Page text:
Legal Documents in the Cloud. Whose responsibility is it anyway?
Legal professionals handle an enormous amount of sensitive data both on the go and at the office. Legal documents aren’t stored in basements and legal libraries anymore like they were 20 years ago. Today, attorney-client privilege lies in the cloud, but sometimes there’s a fine line between ownership of those documents.
Are lawyers responsible for their client’s data? Or is the client responsible as the information originated with them?
These questions aren’t easy to answer today. Here’s why:
If you think your documents are protected under attorney-client privilege, you could be facing a sad reality. Attorney-client privilege can easily be waived. For a client to be protected by “attorney-client privilege” these three basic elements must be present, if they aren’t met you could be out of luck:
- a communication between lawyer and client (person or corporation);
- the purpose of which is to seek or obtain legal advice;
- the communication is made to a lawyer acting in his/her capacity as a lawyer;
- the communication must be made and kept in confidence.
Each state varies when it comes to responsibility. Ultimately, in Ohio, the duty to maintain the confidentiality of all client data no matter the form (digital or hardcopy) lies with the lawyer. To preserve the confidentiality, a lawyer must exercise competence when it comes to storing client documents and must show competence in the following areas:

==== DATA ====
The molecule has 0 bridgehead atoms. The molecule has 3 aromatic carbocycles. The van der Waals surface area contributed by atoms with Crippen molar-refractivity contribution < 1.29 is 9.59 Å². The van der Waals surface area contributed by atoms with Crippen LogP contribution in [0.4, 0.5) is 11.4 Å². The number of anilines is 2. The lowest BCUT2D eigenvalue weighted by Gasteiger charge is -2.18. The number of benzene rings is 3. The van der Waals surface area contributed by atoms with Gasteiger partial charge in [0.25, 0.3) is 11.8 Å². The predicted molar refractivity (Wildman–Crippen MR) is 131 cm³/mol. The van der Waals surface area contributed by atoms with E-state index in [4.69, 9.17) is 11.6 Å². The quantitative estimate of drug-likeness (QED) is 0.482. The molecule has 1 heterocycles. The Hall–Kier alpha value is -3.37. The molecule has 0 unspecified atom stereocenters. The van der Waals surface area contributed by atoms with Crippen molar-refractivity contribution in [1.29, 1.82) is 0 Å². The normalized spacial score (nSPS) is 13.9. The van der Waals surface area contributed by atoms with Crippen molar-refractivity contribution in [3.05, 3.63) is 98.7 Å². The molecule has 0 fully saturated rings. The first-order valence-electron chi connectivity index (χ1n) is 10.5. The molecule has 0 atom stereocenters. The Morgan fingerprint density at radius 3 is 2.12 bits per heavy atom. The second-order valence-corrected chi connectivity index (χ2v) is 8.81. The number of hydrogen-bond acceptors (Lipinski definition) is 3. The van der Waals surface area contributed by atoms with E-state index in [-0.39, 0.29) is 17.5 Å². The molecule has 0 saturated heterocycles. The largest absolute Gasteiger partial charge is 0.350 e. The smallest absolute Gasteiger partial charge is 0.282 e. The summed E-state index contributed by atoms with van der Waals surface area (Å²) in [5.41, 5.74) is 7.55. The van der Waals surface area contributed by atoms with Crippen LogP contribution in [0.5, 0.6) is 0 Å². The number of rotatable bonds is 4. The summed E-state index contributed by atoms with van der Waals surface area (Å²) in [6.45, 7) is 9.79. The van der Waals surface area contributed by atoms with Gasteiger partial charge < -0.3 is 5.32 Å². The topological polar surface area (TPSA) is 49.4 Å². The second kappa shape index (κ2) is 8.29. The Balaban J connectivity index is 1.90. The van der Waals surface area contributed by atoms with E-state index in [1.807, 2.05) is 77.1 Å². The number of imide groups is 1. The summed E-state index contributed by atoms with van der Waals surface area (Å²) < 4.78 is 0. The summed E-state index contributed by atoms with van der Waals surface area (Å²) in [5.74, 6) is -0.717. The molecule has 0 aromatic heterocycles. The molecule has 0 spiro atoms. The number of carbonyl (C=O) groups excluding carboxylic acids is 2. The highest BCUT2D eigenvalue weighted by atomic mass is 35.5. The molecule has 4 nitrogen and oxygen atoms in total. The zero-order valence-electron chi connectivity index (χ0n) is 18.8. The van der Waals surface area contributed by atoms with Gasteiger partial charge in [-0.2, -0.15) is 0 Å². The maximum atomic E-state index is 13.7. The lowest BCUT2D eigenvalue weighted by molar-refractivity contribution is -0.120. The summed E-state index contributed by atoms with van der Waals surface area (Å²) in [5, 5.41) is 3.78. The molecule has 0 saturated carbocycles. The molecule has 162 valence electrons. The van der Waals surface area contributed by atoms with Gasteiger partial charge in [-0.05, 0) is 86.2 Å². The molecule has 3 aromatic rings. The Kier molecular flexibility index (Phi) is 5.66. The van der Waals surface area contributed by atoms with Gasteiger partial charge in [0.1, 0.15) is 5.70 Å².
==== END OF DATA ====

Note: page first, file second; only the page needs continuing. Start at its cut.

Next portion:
- selecting an appropriate vendor
- staying abreast of technology issues that have an impact on client data storage
- considering whether any exceptional circumstances call for additional security for particularly sensitive client information is needed
Across the country, there’s a share of federal and state privacy laws and industry guidelines that regulate the storage and transfer of sensitive data, and invoke severe financial and even criminal consequences to law firms for noncompliance. Many attorneys may be subject to such penalties without even knowing it.
Handling sensitive legal data inappropriately or even allowing your law firm to get hacked could cost attorneys and law firms tons of money, embarrassment and business.
So how should legal documents be stored and handled?
- There are secure tools like Box that will protect your content. Keep sensitive materials safe, and track iterations and negotiations easily. Not to mention, it’s mobile and can been accessed by both clients and attorneys.
- Ensure your firm is up to date when it comes to security frameworks like NIST and other regulatory standards.
- You’re only as secure as your weakest link. Can a third-party vendor access your documents? Conduct internal and third-party vulnerability scans, penetration tests and malware scans. There are some pretty cool tools out there that can assess your most risky vendors and give you inside information on how risky your vendor really is.
- Inventory your firm’s software, systems, cloud platforms and data. Are the tools you’re using secure? Arm your organization with CASB. CASB can act like a covert spy, giving you intelligence on what’s actually being used in terms of cloud platforms.
If you need help, give us a call. We can help anywhere from running vulnerability tests to developing a security program. We can even help you choose the right file sharing platform for your firm.